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Topic: Using Two Potentiometers (Read 1 time) previous topic - next topic

LiamNaughton

Hi

I am trying to set up two potentiometers so that one controls the volume of a 440Hz sinewave and the other controls the volume of a 880Hz sinewave. Currently I can only get the 440Hz potentiometer working while the other has no response. I am using the Mozzi sound synthesis library and I have attached my code. Can anyone help me with this?

MorganS

You declare INPUT_PIN1 but then don't use it anywhere in the sketch and there's no code to set the volume of the second sinewave.

Try to add that code, try to compile it. If you get compiler errors you don't understand, you can ask here. If it compiles with no errors but still doesn't work, post the updated code.

Most people prefer if you paste the code between [ code ] tags instead of attaching it.
"The problem is in the code you didn't post."

LiamNaughton

Thanks for the help. I have changed the code as shown below but this only controls 440Hz sinewave on the second potentiometer while I get no response from the first?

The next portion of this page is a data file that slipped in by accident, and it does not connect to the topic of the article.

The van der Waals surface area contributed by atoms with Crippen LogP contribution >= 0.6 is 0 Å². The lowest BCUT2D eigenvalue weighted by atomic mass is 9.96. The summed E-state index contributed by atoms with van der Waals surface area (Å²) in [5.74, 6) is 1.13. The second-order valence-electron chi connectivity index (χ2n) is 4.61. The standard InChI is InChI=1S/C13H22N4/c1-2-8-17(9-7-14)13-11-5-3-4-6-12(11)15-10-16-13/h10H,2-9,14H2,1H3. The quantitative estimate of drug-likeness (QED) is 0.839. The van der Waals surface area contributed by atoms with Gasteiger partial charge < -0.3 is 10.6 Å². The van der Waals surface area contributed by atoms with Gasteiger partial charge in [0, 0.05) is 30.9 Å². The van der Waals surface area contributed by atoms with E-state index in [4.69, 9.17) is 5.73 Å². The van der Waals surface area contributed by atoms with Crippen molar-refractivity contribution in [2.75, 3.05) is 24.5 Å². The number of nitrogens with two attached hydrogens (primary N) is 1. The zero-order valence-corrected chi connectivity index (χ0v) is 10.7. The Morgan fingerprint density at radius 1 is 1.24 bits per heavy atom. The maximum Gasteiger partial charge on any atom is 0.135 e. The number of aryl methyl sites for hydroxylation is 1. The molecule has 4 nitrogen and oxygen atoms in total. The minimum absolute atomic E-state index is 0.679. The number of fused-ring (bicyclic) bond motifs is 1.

#include <MozziGuts.h>
 #include <Oscil.h>
 #include <tables/sin2048_int8.h>
 
 #define CONTROL_RATE 128
 Oscil <2048, AUDIO_RATE> aSin(SIN2048_DATA);
 Oscil <2048, AUDIO_RATE> bSin(SIN2048_DATA);
 
 const char INPUT_PIN = 0;
 const char INPUT_PIN1 = 1;
 
 byte volume;
 
 void setup(){
   aSin.setFreq(440);
   bSin.setFreq(880);
   startMozzi(CONTROL_RATE);
 }
 
void updateControl(){
  // read the variable resistor for volume
  int sensor_value = mozziAnalogRead(INPUT_PIN); // value is 0-1023
  int sensor_value1 = mozziAnalogRead(INPUT_PIN1); // value is 0-1023
 
  // map it to an 8 bit range for efficient calculations in updateAudio
  volume = map(sensor_value, 0, 1023, 0, 255);
  volume = map(sensor_value1, 0, 1023, 0, 255);
 
  // print the value to the Serial monitor for debugging
  Serial.print("volume = ");
  Serial.println((int)volume);
}


int updateAudio(){
  return ((int)aSin.next() * volume)>>8;
  return ((int)bSin.next() * volume)>>8; // shift back into range after multiplying by 8 bit value
}


void loop(){
  audioHook(); // required here
}

Henry_Best

#3
Jun 25, 2015, 04:34 am Last Edit: Jun 25, 2015, 04:36 am by Henry_Best
You are trying to control two different volumes, yet you only have one volume variable.
Code: [Select]
volume = map(sensor_value, 0, 1023, 0, 255);  //volume gets immediately overwritten by
volume = map(sensor_value1, 0, 1023, 0, 255); //this line.

LiamNaughton

I have changed it as below but the second potentiometer still does nothing?

volume = map(sensor_value, 0, 1023, 0, 255);
volume1 = map(sensor_value1, 0, 1023, 0, 255);

AWOL

So, post all your code.
Don't forget the code tags.

LiamNaughton

Code: [Select]


#include <MozziGuts.h>
 #include <Oscil.h>
 #include <tables/sin2048_int8.h>
 
 #define CONTROL_RATE 128
 Oscil <2048, AUDIO_RATE> aSin(SIN2048_DATA);
 Oscil <2048, AUDIO_RATE> bSin(SIN2048_DATA);
 
 const char INPUT_PIN = 0;
 const char INPUT_PIN1 = 1;
 
 byte volume;
 byte volume1;
 
 void setup(){
   aSin.setFreq(440);